Saturday, 22 January 2011

Will you?

GospelMatthew 4:12-23 

Hearing that John had been arrested, Jesus went back to Galilee, and leaving Nazareth he went and settled in Capernaum, a lakeside town on the borders of Zebulun and Naphtali. In this way the prophecy of Isaiah was to be fulfilled:
‘Land of Zebulun! Land of Naphtali!
Way of the sea on the far side of Jordan,
Galilee of the nations!
The people that lived in darkness has seen a great light;
on those who dwell in the land and shadow of death
a light has dawned.’
From that moment Jesus began his preaching with the message, ‘Repent, for the kingdom of heaven is close at hand.’
  As he was walking by the Sea of Galilee he saw two brothers, Simon, who was called Peter, and his brother Andrew; they were making a cast in the lake with their net, for they were fishermen. And he said to them, ‘Follow me and I will make you fishers of men.’ And they left their nets at once and followed him. Going on from there he saw another pair of brothers, James son of Zebedee and his brother John; they were in their boat with their father Zebedee, mending their nets, and he called them. At once, leaving the boat and their father, they followed him.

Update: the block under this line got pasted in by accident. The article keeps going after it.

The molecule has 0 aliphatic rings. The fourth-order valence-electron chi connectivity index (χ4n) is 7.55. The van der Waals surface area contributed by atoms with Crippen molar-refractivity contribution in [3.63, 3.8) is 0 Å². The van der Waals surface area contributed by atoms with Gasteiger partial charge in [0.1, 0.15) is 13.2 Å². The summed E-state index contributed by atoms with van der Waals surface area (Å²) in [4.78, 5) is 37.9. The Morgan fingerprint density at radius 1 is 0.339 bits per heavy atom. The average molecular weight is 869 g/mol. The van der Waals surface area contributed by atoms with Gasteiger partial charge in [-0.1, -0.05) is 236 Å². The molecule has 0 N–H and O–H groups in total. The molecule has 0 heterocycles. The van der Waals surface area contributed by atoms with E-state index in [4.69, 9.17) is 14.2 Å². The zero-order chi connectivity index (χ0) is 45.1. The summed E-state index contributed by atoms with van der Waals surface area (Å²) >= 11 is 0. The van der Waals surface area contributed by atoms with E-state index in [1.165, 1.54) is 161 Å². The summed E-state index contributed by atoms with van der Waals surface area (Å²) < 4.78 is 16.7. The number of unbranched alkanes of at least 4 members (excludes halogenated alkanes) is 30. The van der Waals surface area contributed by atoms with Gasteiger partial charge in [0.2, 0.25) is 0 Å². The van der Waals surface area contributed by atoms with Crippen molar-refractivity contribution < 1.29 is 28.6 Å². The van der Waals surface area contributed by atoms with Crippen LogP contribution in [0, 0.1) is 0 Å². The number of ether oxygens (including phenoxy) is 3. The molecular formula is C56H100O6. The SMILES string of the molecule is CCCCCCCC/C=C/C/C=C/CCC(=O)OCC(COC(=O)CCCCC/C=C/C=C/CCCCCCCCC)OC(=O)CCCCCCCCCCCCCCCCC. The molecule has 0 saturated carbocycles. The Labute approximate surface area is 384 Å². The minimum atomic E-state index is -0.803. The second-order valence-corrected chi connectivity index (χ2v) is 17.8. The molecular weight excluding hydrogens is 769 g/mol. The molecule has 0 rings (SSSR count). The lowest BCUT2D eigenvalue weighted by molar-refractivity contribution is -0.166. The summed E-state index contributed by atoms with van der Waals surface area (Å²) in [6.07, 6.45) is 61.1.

He went round the whole of Galilee teaching in their synagogues, proclaiming the Good News of the kingdom and curing all kinds of diseases and sickness among the people.

'At once' seems like Jesus had some kind of hypnotic power over the people that he called. That he could say their name and they would drop everything and walk away.  It seems impossible or, at least improbably for these men; with homes, families and livelihoods to be prepared to turn away and risk everything on this wandering preacher.

Modern theologians put forward the theory that by living in in this lakeside town, Jesus had probably been working on or near the docks; that he had sat and ate and talked with these men; that he had spent time getting to know them; that perhaps they already knew and respected him as a rabbi of sorts. There is the possibility that he had already shared his mission with them so that the call to leave was expected, planned  - they were just waiting for the right moment.